Martha Stewart's Encyclopedia of Crafts: An A-to-Z Guide with Detailed Instructions and Endless Inspiration
Format: PDF / Kindle (mobi) / ePub
For nearly 20 years, home crafters have turned to the pages of Martha Stewart Living for all kinds of crafts projects, each presented in the magazine’s inimitable style. Now, the best of those projects, including step-by-step instructions and full-color photographs, have been collected into a single encyclopedia.
Organized by topic from A to Z, Martha Stewart’s Encyclopedia of Crafts contains complete instructions and brief histories for more than 30 techniques, detailed descriptions of the necessary tools and materials, and easy-to-copy templates. Martha and her team of crafts editors guide readers through each subject, from botanical pressing and decoupage to rubber stamping and wreaths, with characteristic clarity and unparalleled attention to detail.
Crafters of all skill and experience levels will appreciate the many variations presented for each technique. For example, candlemaking presents a comprehensive array of poured, rolled, and cutout candles, including instructions for making your own one-of-a-kind rubber candle molds, floating candles, sand candles, and more. Each craft in the book takes on charming new dimensions with innovations that could come only from the team behind Martha Stewart Living.
In addition, each entry in Martha Stewart’s Encyclopedia of Crafts is chock-full of tips and advice. Handy glossaries in the entries--such as a comprehensive gem glossary, a glitter glossary, and a color glossary for making tinted wax--are valuable references that crafters will refer to again and again. What’s more, the Tools and Materials section outlines the best essential supplies that every crafter needs to have on hand, and the Sources pages clue readers in to the vendors and suppliers that the magazine’s crafts editors rely on most.
Filled with solid technical know-how, and presented with gorgeous color photographs, this handy guide can be read page by page and kept as a lasting reference by crafters and artisans alike.
JM39 (left column), JM40, JM41, JM42, JM43, JM44, JM45 LAURA MOSS: LM01 AMY NEUNSINGER: AN01, AN02, AN03, AN04, AN05, AN06, AN07, AN08 HELEN NORMAN: HN01, HN02, HN03, HN04 ERIC PIASECKI: EP01, EP02, EP03, EP04 CON POULOS: CP01, CP02 DAVID PRINCE: DP01 MARIA ROBLEDO: MR01 ALEXANDRA ROWLEY: AR01, AR02, AR03, AR04, AR05, AR06 DAVID SAWYER: DS01, DS02, DS03, DS04, DS05, DS06, DS07 VICTOR SCHRAGER: VS01, VS02 KATE SEARS: KS01, KS02, KS03, KS04, KS05 KIRSTEN STRECKER: KS01, KS02, KS03,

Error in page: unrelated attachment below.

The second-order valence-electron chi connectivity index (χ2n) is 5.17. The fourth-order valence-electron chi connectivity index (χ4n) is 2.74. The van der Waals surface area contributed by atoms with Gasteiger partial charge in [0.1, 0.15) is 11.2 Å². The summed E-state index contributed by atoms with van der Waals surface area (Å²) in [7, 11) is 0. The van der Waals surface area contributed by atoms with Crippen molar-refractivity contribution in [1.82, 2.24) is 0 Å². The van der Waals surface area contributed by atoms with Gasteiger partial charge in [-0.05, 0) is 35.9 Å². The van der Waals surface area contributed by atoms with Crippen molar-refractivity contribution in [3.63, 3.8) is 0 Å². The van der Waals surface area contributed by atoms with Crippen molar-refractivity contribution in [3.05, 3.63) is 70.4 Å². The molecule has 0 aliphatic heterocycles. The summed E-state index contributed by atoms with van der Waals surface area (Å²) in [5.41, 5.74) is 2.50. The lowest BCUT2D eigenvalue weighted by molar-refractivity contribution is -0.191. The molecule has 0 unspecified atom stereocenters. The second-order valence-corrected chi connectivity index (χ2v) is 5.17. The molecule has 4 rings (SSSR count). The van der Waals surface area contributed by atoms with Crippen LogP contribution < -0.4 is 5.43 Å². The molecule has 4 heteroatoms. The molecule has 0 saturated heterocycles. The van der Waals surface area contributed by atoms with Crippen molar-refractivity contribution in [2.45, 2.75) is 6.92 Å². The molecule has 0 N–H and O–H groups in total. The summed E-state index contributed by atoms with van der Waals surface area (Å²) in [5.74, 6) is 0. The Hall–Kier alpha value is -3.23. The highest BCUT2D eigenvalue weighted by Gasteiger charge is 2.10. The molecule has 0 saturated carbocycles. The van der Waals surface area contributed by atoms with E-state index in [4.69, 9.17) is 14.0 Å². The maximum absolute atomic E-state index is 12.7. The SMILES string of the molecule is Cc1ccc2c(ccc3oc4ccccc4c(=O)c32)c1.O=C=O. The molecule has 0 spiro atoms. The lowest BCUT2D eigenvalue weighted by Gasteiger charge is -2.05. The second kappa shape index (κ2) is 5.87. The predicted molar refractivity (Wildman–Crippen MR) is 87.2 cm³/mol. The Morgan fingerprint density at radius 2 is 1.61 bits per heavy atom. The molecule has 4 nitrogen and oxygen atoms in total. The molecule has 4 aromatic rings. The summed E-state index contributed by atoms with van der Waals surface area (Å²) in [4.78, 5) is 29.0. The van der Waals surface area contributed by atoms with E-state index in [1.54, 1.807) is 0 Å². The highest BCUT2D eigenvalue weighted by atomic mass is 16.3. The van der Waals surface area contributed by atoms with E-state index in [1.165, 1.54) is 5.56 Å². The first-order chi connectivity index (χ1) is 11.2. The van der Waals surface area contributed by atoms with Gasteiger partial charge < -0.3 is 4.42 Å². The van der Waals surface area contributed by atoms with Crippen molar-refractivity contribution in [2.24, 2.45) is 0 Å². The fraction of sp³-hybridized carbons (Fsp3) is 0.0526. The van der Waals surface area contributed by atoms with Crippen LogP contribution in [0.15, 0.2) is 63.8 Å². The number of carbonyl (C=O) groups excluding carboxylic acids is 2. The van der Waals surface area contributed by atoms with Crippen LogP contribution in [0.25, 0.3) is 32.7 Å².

side. Trim the edges. PRESSED SEAWEED During the mid-nineteenth century, the shorelines of England were rife with collectors, who waded deep into the tide to collect seaweed—valued for its splendid forms and surprising range of colors—for examination and display. Much of the seaweed the Victorians preserved remains intact and can be viewed in natural-history museums, private research collections, and, in a very few cases, specialty antiques galleries. Gathering and pressing seaweed still
earrings: To make the bead drop on the hoop earrings, use a beading needle and 5 inches (12.5cm) of 5mm-wide ribbon. String on a seed bead, then a larger bead; switch your needle to the other end of the ribbon, and pass it through a large bead from the bottom to lock the beads in place. Tie the beads onto the earring hoop, and secure them with a knot; trim ends as necessary. TIP For the ribbon projects, apply liquid seam sealant to ribbon ends immediately after cutting so they don’t fray.
and compact the wool. Trim, if desired; the closer the shave, the denser and softer the pom-pom. Caterpillar PROJECT: caterpillar The easiest to construct of the pom-pom animals in this section, the caterpillar uses about fifteen grams of green, worsted-weight brushed mohair plus an optional small amount of white mohair for extra fuzzy appeal. Yours doesn’t have to be green; some caterpillars are orange, yellow, or black. PROJECT SUPPLIES Basic Supplies (use mohair yarn), size 8 black
party accessories. RIBBONS AND CORDS SATIN RIBBON Lovely sheen. Ties into bows nicely. Single-faced is shiny on one side; double-faced, or reversible, is shiny on both. GROSGRAIN RIBBON Sturdy because of its ribbed weave. Nice for sewn-on trim and other embellishments. Harder to tie into a bow than other types of ribbon. WIRED RIBBON Thanks to a thin wire running along its long edges, wire ribbon can be tied into bows or formed into ripples that hold their shape nicely.